At Museums, the Customer Matters Least
On two successive evenings last week—at the New York auction houses, Christie’s and Sotheby’s—a half-billion dollars worth of art changed hands.
I am fascinated by the art world—the work itself, the lives of the artists, collectors great and small, and the value and prices that art commands.
Plus, of course, the business of auctions and museums is intriguing.
Relatively few people have money to buy great works of art for their homes and yachts.
Fortunately for the rest of us, many of the great collectors either founded public museums of their own or left their art to established institutions.
Since no advertisements were booked for this publication in the first week of May, my wife, Peggy, and I fled to Madrid to get our heads out of our various businesses and to see great art and flamenco.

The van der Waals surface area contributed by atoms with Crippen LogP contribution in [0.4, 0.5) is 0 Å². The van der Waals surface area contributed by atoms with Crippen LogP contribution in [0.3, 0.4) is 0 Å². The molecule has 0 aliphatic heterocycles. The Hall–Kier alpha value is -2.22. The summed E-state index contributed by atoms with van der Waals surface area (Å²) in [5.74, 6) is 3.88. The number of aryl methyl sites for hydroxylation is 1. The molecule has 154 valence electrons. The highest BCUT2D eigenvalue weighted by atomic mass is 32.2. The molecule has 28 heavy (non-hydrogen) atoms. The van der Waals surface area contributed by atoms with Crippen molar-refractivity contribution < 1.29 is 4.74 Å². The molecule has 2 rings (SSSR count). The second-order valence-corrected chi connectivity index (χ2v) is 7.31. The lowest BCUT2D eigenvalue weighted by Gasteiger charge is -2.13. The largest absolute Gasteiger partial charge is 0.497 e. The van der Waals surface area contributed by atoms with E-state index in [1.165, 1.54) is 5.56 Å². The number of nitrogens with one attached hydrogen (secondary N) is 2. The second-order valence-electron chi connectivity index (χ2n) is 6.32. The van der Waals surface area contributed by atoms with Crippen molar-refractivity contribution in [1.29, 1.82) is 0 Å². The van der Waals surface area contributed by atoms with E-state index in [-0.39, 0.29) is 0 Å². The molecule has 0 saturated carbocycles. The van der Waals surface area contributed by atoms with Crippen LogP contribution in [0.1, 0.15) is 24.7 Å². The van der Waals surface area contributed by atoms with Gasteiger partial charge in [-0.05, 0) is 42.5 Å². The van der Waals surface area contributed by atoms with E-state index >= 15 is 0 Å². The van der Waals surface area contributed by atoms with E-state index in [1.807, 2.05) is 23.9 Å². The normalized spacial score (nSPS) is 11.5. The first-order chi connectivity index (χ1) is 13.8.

I returned home having experienced two epiphanies:
* Museum directors are lousy marketers;
* I saw two paintings so powerful that they could change the world.
The Price of Art
At a visit to the Philadelphia Museum of Art several years ago, I chatted with a guard just outside a large room that houses one of the institution’s crown jewels, a crucifixion by the Flemish master, Rogier van der Weyden (1399-1464). It is a painting I always pay a call o, with its exquisitely rendered, life-sized figures and red backdrops as brilliant as the day they were painted more than 500 years ago.
“Was this the most valuable painting in the museum?” I asked the guard. Only Cézanne’s giant composition of bathers on the floor below was insured for more money, he told me.
Because of the Philadelphia van der Weyden, whenever I visit other museums I always look for this artist.
Unfortunately, finding van der Weyden—or any artist—is not easy because, at many of the world’s great collections, the customer matters least.